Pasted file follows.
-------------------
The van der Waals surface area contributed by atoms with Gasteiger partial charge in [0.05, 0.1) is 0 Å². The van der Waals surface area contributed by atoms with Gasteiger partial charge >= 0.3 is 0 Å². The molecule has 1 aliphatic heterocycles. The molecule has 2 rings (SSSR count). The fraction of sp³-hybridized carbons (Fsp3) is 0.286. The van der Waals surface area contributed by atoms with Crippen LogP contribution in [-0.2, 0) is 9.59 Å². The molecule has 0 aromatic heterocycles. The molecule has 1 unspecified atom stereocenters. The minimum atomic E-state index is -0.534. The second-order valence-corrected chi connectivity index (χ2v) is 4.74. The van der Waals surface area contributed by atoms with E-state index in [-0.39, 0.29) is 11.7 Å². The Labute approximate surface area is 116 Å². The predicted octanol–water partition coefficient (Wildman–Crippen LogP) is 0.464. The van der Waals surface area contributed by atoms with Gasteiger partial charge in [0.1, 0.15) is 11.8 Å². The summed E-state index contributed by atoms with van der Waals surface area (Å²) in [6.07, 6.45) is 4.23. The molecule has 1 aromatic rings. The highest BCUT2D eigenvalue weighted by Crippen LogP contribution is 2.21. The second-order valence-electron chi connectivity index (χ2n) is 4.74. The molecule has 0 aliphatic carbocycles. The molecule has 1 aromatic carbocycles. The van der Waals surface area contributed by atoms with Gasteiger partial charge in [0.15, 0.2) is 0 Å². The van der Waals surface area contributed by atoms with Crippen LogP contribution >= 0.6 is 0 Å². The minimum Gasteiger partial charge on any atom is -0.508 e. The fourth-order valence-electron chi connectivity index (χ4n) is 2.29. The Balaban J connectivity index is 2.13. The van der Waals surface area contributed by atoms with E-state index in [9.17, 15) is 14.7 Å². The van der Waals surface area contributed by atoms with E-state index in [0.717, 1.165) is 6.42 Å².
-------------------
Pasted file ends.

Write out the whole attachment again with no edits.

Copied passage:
The van der Waals surface area contributed by atoms with Gasteiger partial charge in [0.05, 0.1) is 0 Å². The van der Waals surface area contributed by atoms with Gasteiger partial charge >= 0.3 is 0 Å². The molecule has 1 aliphatic heterocycles. The molecule has 2 rings (SSSR count). The fraction of sp³-hybridized carbons (Fsp3) is 0.286. The van der Waals surface area contributed by atoms with Crippen LogP contribution in [-0.2, 0) is 9.59 Å². The molecule has 0 aromatic heterocycles. The molecule has 1 unspecified atom stereocenters. The minimum atomic E-state index is -0.534. The second-order valence-corrected chi connectivity index (χ2v) is 4.74. The van der Waals surface area contributed by atoms with E-state index in [-0.39, 0.29) is 11.7 Å². The Labute approximate surface area is 116 Å². The predicted octanol–water partition coefficient (Wildman–Crippen LogP) is 0.464. The van der Waals surface area contributed by atoms with Gasteiger partial charge in [0.1, 0.15) is 11.8 Å². The summed E-state index contributed by atoms with van der Waals surface area (Å²) in [6.07, 6.45) is 4.23. The molecule has 1 aromatic rings. The highest BCUT2D eigenvalue weighted by Crippen LogP contribution is 2.21. The second-order valence-electron chi connectivity index (χ2n) is 4.74. The molecule has 0 aliphatic carbocycles. The molecule has 1 aromatic carbocycles. The van der Waals surface area contributed by atoms with Gasteiger partial charge in [0.15, 0.2) is 0 Å². The van der Waals surface area contributed by atoms with Crippen LogP contribution >= 0.6 is 0 Å². The minimum Gasteiger partial charge on any atom is -0.508 e. The fourth-order valence-electron chi connectivity index (χ4n) is 2.29. The Balaban J connectivity index is 2.13. The van der Waals surface area contributed by atoms with E-state index in [9.17, 15) is 14.7 Å². The van der Waals surface area contributed by atoms with E-state index in [0.717, 1.165) is 6.42 Å².